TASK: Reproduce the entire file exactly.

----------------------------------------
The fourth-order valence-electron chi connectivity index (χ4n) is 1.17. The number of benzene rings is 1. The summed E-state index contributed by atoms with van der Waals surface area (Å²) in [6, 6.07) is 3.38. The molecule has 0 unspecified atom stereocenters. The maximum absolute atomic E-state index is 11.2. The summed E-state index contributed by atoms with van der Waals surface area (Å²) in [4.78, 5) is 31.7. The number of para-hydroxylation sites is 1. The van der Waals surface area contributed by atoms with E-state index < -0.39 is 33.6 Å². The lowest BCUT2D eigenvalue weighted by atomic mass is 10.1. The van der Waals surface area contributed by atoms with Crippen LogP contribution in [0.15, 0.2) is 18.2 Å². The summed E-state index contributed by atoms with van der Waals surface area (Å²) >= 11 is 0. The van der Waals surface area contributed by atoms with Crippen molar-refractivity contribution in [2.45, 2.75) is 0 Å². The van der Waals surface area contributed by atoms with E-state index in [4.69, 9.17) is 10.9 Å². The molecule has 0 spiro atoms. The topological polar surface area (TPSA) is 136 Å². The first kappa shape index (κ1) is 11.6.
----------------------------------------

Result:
The fourth-order valence-electron chi connectivity index (χ4n) is 1.17. The number of benzene rings is 1. The summed E-state index contributed by atoms with van der Waals surface area (Å²) in [6, 6.07) is 3.38. The molecule has 0 unspecified atom stereocenters. The maximum absolute atomic E-state index is 11.2. The summed E-state index contributed by atoms with van der Waals surface area (Å²) in [4.78, 5) is 31.7. The number of para-hydroxylation sites is 1. The van der Waals surface area contributed by atoms with E-state index < -0.39 is 33.6 Å². The lowest BCUT2D eigenvalue weighted by atomic mass is 10.1. The van der Waals surface area contributed by atoms with Crippen LogP contribution in [0.15, 0.2) is 18.2 Å². The summed E-state index contributed by atoms with van der Waals surface area (Å²) >= 11 is 0. The van der Waals surface area contributed by atoms with Crippen molar-refractivity contribution in [2.45, 2.75) is 0 Å². The van der Waals surface area contributed by atoms with E-state index in [4.69, 9.17) is 10.9 Å². The molecule has 0 spiro atoms. The topological polar surface area (TPSA) is 136 Å². The first kappa shape index (κ1) is 11.6.